Highest Rated Comments

voiceofgeorge_497 karma

I hoped this would be the first question, because I think the people in the industry don't answer it straight. Everyone is trying to make money off you with coaching so they sell that as the only way.

In reality even after spending $10k on coaching sessions, you'll need huge amounts of practise with actual jobs. But it's a catch-22 because you won't be good enough to book proper jobs. So..

I started on Fiverr, even though it's a dirty word in the business. I was rubbish when I started, but it helped me get experience and feedback, whilst getting paid (a very small amount), which allowed me to upgrade my equipment and improve my recording space without risk. I have done some coaching back in the day, and it helped for sure, but without the constant practise from lowly paid jobs I wouldn't have progressed far.

I've been off Fiverr for ages now, as I've moved up the ladder but it's a necessary part of the ecosystem imo, to keep things accessible to everyone regardless of whether you were privileged enough to have a theatrical education.

Bit obsessed with designing themed playing cards the moment, currently working on a Mistborn set. Other than that, Gym and Badminton! Nothing really related to the work at all, ha. Suggest something fun for me to try, I need to mix life up a bit.

voiceofgeorge_197 karma

hahahhahahahaha the commitment, I love it


voiceofgeorge_193 karma

First off, no disrespect or dig at all but a radio voice is basically the opposite of what people are after these days.

Doesn't mean you can't make it work, but you need to temper your expectations, and perhaps work on relaxing into a more casual voice to give some options for your clients.

Make a profile on Fiverr and see who bites, invest maybe £100 in a setup to start. That should be enough to see if you can make it work.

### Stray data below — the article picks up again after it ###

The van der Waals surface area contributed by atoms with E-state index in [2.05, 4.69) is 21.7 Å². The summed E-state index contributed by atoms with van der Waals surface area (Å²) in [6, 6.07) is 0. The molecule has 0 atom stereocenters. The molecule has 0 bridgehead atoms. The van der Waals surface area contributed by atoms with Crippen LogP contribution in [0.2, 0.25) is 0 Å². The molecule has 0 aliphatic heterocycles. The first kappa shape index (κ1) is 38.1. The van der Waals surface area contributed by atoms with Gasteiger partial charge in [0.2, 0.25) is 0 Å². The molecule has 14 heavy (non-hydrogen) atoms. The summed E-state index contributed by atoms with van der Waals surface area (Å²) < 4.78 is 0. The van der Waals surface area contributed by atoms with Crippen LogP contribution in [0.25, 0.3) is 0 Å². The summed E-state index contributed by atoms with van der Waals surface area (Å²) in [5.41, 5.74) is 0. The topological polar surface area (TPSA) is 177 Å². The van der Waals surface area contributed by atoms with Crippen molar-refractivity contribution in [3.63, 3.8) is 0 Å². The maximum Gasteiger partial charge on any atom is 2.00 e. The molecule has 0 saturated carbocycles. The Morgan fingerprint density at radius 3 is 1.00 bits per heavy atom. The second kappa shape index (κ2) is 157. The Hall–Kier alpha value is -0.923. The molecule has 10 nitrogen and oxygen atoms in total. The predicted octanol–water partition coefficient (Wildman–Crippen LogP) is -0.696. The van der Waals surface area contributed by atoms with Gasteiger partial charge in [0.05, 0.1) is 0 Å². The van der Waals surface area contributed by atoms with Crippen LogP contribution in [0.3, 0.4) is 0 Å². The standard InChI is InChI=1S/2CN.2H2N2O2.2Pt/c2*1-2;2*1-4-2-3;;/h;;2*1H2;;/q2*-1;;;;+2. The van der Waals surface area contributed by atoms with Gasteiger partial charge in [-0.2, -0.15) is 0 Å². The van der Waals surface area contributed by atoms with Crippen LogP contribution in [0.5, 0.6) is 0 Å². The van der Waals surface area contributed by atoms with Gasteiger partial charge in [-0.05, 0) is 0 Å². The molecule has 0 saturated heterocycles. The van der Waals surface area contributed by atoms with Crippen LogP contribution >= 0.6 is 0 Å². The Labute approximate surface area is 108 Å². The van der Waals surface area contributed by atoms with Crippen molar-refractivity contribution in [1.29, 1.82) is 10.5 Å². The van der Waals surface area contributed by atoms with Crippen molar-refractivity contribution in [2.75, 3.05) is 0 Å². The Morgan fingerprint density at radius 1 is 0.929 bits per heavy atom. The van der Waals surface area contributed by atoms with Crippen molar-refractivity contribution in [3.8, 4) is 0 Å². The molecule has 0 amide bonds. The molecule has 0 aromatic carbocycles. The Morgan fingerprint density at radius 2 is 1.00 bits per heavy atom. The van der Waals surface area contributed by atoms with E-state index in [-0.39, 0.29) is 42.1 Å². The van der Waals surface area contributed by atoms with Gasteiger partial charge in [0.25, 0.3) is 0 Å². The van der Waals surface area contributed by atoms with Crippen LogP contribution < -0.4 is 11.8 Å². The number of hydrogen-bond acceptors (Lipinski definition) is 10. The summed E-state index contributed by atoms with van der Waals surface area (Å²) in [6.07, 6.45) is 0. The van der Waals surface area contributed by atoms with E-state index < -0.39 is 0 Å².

Agents.. I have a few, but it's not how it used to be.. i.e in the old days, an agent had a few clients they are actively trying to win work for, it's now more that the agency has a big roster and the clients scroll through it and picks a voice out.

I'd say 95% of my work comes from my direct relationships, which are the golden goose. Really nice people as well, and you don't get that connection working through a 3rd party.

I was making £40,000 a year on Fiverr in the final days, I decided to beat my country's median wage before I went solo. Then made about £12k the first year post-fiverr-account-deletion, working purely directly, and now my last tax return was somewhere about £50k.

Most of these clients are word of mouth, as I really struggle with the sales aspect of the job, I just don't gel at all with the idea of cold calling people and demanding their time. It's something I am working on slowly!

voiceofgeorge_128 karma

the unfortunate way of the world, it's a broken system at its core

voiceofgeorge_112 karma

A few LEGO adverts, a Peppa Pig commercial and a Manscaped promo are probably the most mainstream. Couple of Car adverts too. Mostly it's corporate/explainer videos and training work, stuff that blends into the background but is very very consistent. Keeping 'grey' reads engaging and human is probably my niche, if I had one.

Due to the amount of working voiceovers, if you focus on landing adverts you are leaning into the feast and famine side of the industry.

Corporate stuff pays the mortgage, Commercials pay for the fun stuff!